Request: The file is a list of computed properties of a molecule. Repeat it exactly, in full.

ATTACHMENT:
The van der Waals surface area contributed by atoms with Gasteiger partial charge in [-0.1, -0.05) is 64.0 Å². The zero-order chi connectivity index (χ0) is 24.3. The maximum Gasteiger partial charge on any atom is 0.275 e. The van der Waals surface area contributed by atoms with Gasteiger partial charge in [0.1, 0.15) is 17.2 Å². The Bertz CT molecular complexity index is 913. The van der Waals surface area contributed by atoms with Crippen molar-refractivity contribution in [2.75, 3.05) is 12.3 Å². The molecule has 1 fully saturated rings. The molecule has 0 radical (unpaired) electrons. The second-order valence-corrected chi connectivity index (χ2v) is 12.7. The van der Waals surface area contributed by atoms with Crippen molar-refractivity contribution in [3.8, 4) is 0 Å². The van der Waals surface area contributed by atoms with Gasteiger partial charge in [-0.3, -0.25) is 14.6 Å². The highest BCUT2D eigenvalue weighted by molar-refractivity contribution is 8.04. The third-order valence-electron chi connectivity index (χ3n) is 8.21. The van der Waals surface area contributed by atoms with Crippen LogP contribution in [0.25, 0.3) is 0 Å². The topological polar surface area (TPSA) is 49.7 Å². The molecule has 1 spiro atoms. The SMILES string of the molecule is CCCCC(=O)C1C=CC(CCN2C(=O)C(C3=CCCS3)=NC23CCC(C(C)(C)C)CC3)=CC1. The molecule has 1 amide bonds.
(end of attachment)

The van der Waals surface area contributed by atoms with Gasteiger partial charge in [-0.1, -0.05) is 64.0 Å². The zero-order chi connectivity index (χ0) is 24.3. The maximum Gasteiger partial charge on any atom is 0.275 e. The van der Waals surface area contributed by atoms with Gasteiger partial charge in [0.1, 0.15) is 17.2 Å². The Bertz CT molecular complexity index is 913. The van der Waals surface area contributed by atoms with Crippen molar-refractivity contribution in [2.75, 3.05) is 12.3 Å². The molecule has 1 fully saturated rings. The molecule has 0 radical (unpaired) electrons. The second-order valence-corrected chi connectivity index (χ2v) is 12.7. The van der Waals surface area contributed by atoms with Crippen molar-refractivity contribution in [3.8, 4) is 0 Å². The van der Waals surface area contributed by atoms with Gasteiger partial charge in [-0.3, -0.25) is 14.6 Å². The highest BCUT2D eigenvalue weighted by molar-refractivity contribution is 8.04. The third-order valence-electron chi connectivity index (χ3n) is 8.21. The van der Waals surface area contributed by atoms with Crippen LogP contribution in [0.25, 0.3) is 0 Å². The topological polar surface area (TPSA) is 49.7 Å². The molecule has 1 spiro atoms. The SMILES string of the molecule is CCCCC(=O)C1C=CC(CCN2C(=O)C(C3=CCCS3)=NC23CCC(C(C)(C)C)CC3)=CC1. The molecule has 1 amide bonds.